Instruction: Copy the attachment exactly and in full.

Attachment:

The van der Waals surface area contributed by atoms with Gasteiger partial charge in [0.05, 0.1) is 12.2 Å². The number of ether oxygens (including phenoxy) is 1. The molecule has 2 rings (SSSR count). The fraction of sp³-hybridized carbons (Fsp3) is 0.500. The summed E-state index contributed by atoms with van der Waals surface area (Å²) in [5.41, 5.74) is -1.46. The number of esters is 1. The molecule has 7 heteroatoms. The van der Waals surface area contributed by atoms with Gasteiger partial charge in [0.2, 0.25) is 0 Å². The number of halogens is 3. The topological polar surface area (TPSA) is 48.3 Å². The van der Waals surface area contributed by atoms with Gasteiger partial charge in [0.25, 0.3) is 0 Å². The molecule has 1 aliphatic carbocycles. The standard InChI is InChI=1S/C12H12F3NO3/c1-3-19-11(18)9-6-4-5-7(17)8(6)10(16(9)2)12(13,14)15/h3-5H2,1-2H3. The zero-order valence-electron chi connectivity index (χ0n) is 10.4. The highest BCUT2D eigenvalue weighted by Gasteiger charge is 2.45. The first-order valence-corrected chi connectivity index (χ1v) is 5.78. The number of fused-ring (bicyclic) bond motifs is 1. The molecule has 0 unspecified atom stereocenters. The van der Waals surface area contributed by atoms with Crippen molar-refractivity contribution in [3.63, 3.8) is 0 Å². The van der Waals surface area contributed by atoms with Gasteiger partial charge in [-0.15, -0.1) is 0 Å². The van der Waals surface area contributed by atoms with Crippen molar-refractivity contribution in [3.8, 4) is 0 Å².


The van der Waals surface area contributed by atoms with Gasteiger partial charge in [0.05, 0.1) is 12.2 Å². The number of ether oxygens (including phenoxy) is 1. The molecule has 2 rings (SSSR count). The fraction of sp³-hybridized carbons (Fsp3) is 0.500. The summed E-state index contributed by atoms with van der Waals surface area (Å²) in [5.41, 5.74) is -1.46. The number of esters is 1. The molecule has 7 heteroatoms. The van der Waals surface area contributed by atoms with Gasteiger partial charge in [0.2, 0.25) is 0 Å². The number of halogens is 3. The topological polar surface area (TPSA) is 48.3 Å². The van der Waals surface area contributed by atoms with Gasteiger partial charge in [0.25, 0.3) is 0 Å². The molecule has 1 aliphatic carbocycles. The standard InChI is InChI=1S/C12H12F3NO3/c1-3-19-11(18)9-6-4-5-7(17)8(6)10(16(9)2)12(13,14)15/h3-5H2,1-2H3. The zero-order valence-electron chi connectivity index (χ0n) is 10.4. The highest BCUT2D eigenvalue weighted by Gasteiger charge is 2.45. The first-order valence-corrected chi connectivity index (χ1v) is 5.78. The number of fused-ring (bicyclic) bond motifs is 1. The molecule has 0 unspecified atom stereocenters. The van der Waals surface area contributed by atoms with Crippen molar-refractivity contribution in [3.63, 3.8) is 0 Å². The van der Waals surface area contributed by atoms with Gasteiger partial charge in [-0.15, -0.1) is 0 Å². The van der Waals surface area contributed by atoms with Crippen molar-refractivity contribution in [3.8, 4) is 0 Å².